Creative writers are accustomed to the idea that their writing must go through several drafts. However, much of the advice on offer to academic writers proceeds as if all they have to do is produce a draft which is then edited, tidied up, everything made neat and clean. I have seen many a thesis completion timetable come unstuck because doctoral researchers have not grasped the fact that by and large this is not what happens. Most of us have to do more than one draft of a piece of academic writing. In reality, very few of us write the scintillating introduction, the elegant conclusion, the persuasive argument right from the start. It takes several iterations.
A few people do of course produce brilliant prose early, and consistently. Prolific writers and those who just happen to be good with words seem to be able to gallop off a chapter or paper with relatively little effort. I do know people who can hole up in a hotel room and write a book in three weeks and then have to do little to their text other than a bit of editing. (Yes, I hate them too.) But these people are the exception, rather than the rule. I have – and twice only – been able to write a journal article that miraculously seemed to turn out well the first time round, and be accepted for publication pretty much as was. These two times are the exception, not the rule, in my writing life. I have also spent years writing some pieces because they have taken a very long time to come together in my head. If someone tells you that they have spent the weekend writing a paper and sent it off to a journal, don’t be envious. There is a strong possibility that it will be under-done, not sufficiently cooked, too raw for easy digestion by readers.
There is a strong temptation to send things off too early. Finishing a first draft usually feels like a win – even a triumph. You didn’t know that it was going to be possible to write that much and here it is – ten thousand words. You rush to email it to your supervisor or post it onto the journal website and then wait impatiently for the response. And when it comes, it suggests major revisions… Corrections beyond editing? This is a disaster. I am hopeless. The thesis/paper is doomed. I will never finish/make it into print. The supervisor/reviewer is an unfeeling monster. Not true. All it takes is revision, some of which could have been done in the first place if we hadn’t felt so darned elated that we’d actually produced a text.
But on the other hand… Some people are acutely aware that their writing isn’t going to be good enough, now in the first draft, and probably ever. All of the research on writer’s block suggests that people who aim for perfection the first time round are likely to seriously inhibit their writing. They agonise over phrases, work on a first sentence until they can’t face it any more, they take weeks to get a few pages written to their impossibly high expectations. We often see this kind of person characterised in movies – the unsuccessful writer who begins confidently on a first sentence but some hours later is surrounded by crumpled-up papers and sits despondently, staring sadly at a blank screen. Academic writers do this too.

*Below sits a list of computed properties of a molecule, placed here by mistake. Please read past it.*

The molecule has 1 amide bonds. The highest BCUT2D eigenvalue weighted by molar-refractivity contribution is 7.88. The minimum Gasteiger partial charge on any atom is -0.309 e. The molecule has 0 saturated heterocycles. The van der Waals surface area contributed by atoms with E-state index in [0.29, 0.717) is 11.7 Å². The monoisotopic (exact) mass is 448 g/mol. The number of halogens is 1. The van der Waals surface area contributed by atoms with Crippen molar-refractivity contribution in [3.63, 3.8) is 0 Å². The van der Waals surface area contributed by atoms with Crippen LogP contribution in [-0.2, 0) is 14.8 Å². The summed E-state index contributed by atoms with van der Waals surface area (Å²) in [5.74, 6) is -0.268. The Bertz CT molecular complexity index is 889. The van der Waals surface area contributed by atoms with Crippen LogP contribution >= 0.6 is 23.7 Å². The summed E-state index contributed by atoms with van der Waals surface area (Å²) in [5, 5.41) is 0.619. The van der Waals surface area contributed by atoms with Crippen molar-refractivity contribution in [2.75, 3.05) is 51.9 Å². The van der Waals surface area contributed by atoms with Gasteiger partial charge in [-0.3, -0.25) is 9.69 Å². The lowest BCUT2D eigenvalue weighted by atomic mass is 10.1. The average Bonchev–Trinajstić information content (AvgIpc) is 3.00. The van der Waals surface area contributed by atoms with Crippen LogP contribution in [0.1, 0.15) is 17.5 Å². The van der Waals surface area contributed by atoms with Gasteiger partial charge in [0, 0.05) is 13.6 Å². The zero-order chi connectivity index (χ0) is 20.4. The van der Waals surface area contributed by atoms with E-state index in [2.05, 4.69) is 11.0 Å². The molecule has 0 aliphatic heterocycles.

Part of the problem seems to be that in conversations about academic writing we don’t talk enough about the inevitability of the crappy first draft and the importance of revising. We don’t suggest that it takes more than one go to reach the levels of polished prose that we admire. But really – let me reiterate – it doesn’t happen straight away. If we just read finished articles and never see work in progress – and how many of us actually do get to see the work of experienced writers along the way – then we have no idea how much revising good academic writers actually do. One of the benefits for doctoral researchers of co-writing with their supervisors is that it does give them access to the process of starting, revising and then finishing off a piece of academic work.
Academic writers can learn much from creative writers about the importance of revision. Anne Lamott, whose little book Bird by Bird I have posted about before, sums up the creative writing position on revision in this way:
Almost all good writing begins with terrible first efforts. You need to start somewhere, start by getting something – anything – down on paper. A friend of mine says that the first draft is the down draft – you just get it down. The second draft is the up draft – you fix it up. You try to say what you have to say more accurately. And the third draft is the dental draft where you check every tooth, to see if it’s loose or cramped or decayed, or even, God help us, healthy. (pp 25-26)
Lamott doesn’t talk about editing. Fixing the typos, punctuation and the grammar, attending to the language, sorting out the citations and references – these are small matters compared to the importance of drafting and redrafting for meaning and for flow of narrative or argument. The editing niceties come last. Even with a great Tiny Text, plan or outline, drafting and redrafting will be required.
If I could suggest one thing, other than their research question, that doctoral researchers should print out very large and pin above their computer screen, then it would be this Lamott quote. Revision is the name of the #acwri game. Not editing. Not editing. Not editing – Revision.